What is Premenstrual Syndrome?

Overview  |  Symptoms  |  Causes  |  Diagnosis  |  Treatment

Premenstrual syndrome (PMS) is a common condition – affecting nine out of 10 women –  which occurs before your period. It is the name given to the psychological, behavioural and physical symptoms that happen each month. PMS, which can range from mild to severe and tends to disappear once your period starts. PMS typically affects older teenage girls more than younger teenage girls, and women in their 40s are usually affected the worst.

Symptoms of PMS

There are many symptoms associated with PMS that have been reported; the most common are:

  • anxiety
  • feeling irritable and/or aggressive
  • mood swings
  • trouble sleeping
  • tiredness
  • loss of confidence
  • loss of libido
  • clumsiness
  • difficulty concentrating
  • bloating
  • weight Gain
  • swelling in breasts and/or tenderness
  • headaches
  • backache
  • increased appetite
  • joint and/or muscle pain
  • spots

Causes of PMS

Currently, the cause of PMS is unknown, although it is suggested that certain factors contribute to symptoms. There is no evidence to prove that PMS symptoms are caused by a hormone imbalance. However, during the menstrual cycle, hormone levels are constantly changing and some suggest that increased sensitivity may affect levels of serotonin in the brain.  Serotonin is a chemical which regulates our moods, with high levels of serotonin making us feel happier, therefore if serotonin levels are affected, our mood changes.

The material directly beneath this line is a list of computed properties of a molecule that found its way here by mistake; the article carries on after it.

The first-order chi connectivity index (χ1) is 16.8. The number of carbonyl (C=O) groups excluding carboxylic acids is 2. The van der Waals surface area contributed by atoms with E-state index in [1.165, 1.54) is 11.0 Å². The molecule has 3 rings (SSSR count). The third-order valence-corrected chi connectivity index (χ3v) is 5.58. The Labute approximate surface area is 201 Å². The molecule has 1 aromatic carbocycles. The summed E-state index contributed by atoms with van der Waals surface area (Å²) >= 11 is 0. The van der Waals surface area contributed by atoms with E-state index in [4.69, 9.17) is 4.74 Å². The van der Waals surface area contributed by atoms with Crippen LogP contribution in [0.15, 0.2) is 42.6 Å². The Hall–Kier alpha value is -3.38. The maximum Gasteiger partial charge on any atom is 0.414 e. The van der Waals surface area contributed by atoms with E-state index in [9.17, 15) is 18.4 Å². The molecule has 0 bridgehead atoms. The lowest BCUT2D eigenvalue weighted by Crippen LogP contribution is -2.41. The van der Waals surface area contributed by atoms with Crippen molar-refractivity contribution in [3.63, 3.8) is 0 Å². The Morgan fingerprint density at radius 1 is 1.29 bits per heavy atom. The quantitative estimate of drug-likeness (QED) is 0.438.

How is PMS Diagnosed?

A diagnosis of PMS is based on symptoms as there are not any tests for it. Your doctor may ask you how you have been feeling and when you experience symptoms.

Treating PMS

Currently, there is no cure for PMS, which means that the aim of treatment is symptom management. If you suspect that you have PMS, small lifestyle changes can be extremely beneficial in relieving symptoms. Having a balanced diet and eating healthily may help with symptoms as well as regular exercise.

If your symptoms of PMS are severe, you may be advised to use medication, such as painkillers; your doctor may also recommend that you use the contraceptive pill, patch or implant. Selective serotonin reuptake inhibitors may also be offered. They are usually prescribed to people suffering from depression, however, they have proved useful in relieving symptoms of PMS.